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Thursday, October 22

In the news

The first step to get noticed is to get mentioned. And that's exactly what's happened today.

After 23 months, 65 published posts and two dozen unpublished/rejected drafts managed to make itself printed on India's national newspaper.

The Hindu, Metro Plus, Trivandrum, 22/10/2009

Such blogs, however, are notoriously difficult to write and considered quite boring by many netizens. Not to mention they have to be as accurate as possible. Anish Sahadevan, a male nurse who blogs as ‘scorpiogenius,’ opines that blogs still speak a hypophonic tone in India, unlike in the United States where they are parallel to mainstream media and as powerful and influential as the traditional press. “Most development blogs appear a tad dull for the majority. A small example is in my blog itself. According to my Google Analytics the most read articles on my blog are the three posts I wrote about films and movie stars! It takes considerable time and effort to draft posts like the Vizhinjam project but it still hasn’t got half the clicks the article on Mohanlal got. Still there is a surge in the interest generated by development blogs and forums, a sure sign of a change in the attitude of the populace.” he says.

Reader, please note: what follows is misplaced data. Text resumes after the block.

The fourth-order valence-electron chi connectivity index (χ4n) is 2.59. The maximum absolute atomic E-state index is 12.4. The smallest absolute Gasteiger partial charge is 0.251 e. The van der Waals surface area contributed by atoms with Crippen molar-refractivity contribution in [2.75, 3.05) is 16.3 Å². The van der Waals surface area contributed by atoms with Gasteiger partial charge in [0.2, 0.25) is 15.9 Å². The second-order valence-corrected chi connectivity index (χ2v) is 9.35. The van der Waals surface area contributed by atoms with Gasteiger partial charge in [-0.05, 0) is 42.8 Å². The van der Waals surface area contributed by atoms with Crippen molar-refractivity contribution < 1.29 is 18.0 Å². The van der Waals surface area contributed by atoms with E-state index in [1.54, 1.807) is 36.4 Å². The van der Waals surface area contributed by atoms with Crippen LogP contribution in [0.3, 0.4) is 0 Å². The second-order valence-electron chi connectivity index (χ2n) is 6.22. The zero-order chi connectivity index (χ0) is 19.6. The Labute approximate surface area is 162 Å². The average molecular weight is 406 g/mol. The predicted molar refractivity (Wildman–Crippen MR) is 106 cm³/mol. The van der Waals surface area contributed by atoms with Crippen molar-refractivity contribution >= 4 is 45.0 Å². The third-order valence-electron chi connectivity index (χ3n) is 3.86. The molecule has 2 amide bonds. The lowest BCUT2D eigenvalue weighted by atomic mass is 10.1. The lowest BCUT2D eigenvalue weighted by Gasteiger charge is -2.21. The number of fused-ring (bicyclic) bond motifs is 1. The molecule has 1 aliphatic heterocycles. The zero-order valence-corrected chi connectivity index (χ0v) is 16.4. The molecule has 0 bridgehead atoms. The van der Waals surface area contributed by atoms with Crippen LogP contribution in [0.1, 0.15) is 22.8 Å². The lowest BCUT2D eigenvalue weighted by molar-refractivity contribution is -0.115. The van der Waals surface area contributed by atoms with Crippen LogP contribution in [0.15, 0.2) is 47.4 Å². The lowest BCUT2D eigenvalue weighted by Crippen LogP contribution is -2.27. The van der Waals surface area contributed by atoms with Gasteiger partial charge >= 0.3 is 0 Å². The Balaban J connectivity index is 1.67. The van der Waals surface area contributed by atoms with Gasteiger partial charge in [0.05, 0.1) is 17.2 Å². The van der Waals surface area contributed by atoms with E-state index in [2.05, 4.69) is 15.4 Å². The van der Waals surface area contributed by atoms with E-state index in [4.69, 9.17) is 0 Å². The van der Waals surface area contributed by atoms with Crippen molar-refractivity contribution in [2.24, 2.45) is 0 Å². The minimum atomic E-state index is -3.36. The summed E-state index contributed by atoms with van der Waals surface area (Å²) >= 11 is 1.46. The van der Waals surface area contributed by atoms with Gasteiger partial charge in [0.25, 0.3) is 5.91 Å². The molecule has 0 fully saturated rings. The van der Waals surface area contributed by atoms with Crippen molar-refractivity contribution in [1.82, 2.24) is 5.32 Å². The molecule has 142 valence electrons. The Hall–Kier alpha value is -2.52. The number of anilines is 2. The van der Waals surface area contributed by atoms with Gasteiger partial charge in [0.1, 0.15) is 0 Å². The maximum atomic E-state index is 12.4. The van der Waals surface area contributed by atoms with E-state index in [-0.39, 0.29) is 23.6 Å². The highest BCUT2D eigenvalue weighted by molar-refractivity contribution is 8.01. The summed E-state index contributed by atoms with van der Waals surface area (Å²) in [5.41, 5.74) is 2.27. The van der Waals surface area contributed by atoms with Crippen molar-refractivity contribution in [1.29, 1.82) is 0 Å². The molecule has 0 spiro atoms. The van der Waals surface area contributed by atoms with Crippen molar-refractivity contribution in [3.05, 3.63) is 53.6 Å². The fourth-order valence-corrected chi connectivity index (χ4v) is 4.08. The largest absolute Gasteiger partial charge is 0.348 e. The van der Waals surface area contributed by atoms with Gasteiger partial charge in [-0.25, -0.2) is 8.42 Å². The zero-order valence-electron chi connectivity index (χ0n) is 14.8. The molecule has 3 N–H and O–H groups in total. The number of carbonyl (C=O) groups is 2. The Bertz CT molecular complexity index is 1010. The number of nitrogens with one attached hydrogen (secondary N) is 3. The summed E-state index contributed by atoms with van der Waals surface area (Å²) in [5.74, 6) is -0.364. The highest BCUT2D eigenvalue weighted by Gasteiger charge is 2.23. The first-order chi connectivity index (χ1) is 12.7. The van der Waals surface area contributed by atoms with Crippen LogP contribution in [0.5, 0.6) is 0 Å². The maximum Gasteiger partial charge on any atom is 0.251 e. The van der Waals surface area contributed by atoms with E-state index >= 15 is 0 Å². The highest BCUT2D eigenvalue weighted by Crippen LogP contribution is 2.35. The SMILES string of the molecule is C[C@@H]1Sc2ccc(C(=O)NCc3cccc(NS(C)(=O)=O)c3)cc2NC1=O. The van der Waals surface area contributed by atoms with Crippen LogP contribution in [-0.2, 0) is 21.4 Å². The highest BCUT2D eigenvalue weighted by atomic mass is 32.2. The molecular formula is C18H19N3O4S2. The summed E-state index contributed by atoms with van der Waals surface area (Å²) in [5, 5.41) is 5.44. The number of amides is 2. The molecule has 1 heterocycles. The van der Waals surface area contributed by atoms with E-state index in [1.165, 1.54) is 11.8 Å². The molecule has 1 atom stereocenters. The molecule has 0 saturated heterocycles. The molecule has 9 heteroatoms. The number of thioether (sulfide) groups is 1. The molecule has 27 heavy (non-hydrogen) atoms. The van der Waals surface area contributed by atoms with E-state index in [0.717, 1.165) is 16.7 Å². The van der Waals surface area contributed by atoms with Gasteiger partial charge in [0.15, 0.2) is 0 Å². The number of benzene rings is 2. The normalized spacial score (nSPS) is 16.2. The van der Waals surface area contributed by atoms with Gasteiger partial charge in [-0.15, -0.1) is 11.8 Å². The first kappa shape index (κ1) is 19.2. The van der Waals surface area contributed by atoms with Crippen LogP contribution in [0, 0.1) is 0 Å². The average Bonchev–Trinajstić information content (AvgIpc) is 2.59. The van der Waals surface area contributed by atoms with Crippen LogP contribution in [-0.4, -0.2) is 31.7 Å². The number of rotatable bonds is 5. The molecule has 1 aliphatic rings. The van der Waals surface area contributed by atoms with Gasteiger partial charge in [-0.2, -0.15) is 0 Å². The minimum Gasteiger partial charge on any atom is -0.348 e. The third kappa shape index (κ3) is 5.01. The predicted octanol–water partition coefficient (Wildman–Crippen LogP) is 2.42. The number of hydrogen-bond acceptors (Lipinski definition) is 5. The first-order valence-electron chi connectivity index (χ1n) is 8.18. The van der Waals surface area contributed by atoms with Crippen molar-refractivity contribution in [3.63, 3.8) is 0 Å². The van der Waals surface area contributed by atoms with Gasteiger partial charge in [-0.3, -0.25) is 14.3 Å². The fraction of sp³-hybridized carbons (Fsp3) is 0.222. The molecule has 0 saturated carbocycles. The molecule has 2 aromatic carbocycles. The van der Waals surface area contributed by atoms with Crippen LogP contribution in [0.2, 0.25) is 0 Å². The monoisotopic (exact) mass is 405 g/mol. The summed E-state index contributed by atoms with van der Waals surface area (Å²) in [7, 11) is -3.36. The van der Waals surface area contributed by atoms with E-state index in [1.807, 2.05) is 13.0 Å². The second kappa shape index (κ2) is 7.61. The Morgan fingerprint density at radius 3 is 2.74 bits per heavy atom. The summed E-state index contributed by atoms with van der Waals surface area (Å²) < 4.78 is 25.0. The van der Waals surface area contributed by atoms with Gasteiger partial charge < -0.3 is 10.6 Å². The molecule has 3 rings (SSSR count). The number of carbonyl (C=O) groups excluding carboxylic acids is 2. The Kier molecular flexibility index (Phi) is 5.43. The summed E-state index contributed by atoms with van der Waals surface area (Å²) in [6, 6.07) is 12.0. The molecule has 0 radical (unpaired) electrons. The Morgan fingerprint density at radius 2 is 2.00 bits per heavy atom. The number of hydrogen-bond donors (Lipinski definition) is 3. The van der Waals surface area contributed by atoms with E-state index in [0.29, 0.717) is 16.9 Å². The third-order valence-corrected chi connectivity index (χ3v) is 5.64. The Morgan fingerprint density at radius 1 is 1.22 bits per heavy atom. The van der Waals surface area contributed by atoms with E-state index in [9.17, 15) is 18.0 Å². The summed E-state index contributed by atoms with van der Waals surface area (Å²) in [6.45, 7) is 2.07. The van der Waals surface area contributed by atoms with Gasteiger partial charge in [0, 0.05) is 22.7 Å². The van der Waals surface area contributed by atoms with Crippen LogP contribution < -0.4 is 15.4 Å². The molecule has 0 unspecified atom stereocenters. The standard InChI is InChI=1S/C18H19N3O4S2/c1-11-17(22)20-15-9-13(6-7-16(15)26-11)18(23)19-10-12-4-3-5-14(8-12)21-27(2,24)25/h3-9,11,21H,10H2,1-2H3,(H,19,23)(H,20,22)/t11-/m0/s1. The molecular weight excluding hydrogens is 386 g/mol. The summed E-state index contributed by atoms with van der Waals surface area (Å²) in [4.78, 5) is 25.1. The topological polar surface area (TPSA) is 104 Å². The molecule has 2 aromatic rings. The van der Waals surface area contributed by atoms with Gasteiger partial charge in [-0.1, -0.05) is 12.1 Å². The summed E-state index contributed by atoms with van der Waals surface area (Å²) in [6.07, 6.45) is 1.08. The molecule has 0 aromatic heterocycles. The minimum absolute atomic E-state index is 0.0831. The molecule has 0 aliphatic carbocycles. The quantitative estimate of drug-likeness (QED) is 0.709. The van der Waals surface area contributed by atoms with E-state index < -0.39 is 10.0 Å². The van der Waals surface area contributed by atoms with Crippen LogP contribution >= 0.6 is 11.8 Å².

Featuring on The Hindu, even if it was on a regional supplement  is a great shot in the arm for a simple human being like me, a wild-card entrant to the social blogosphere. This is a sure encouragement to go the extra mile when drafting new posts, oh but surely I don't possess any delusions of grandiosity. More commitment to blogging? Yes, the last thing now you want is to go down like a lead balloon after getting  first hand evidence that blogs and social forums could actually make a difference (in a big way at least in the future).

Now isn't this what I've always been hoping for?

Proud and delighted to find myself  amidst fellow bloggers from different corners of the world but possessing a common factor, Trivandrum. To Nikhil Narayanan (Bangalore), Brahmaprakash Narayanan (USA), Nishanth Nair (Australia) and the one-and-only Ajay Prasad, with special thanks to Nita Satyendran, Sub-Editor, The Hindu, Trivandrum.

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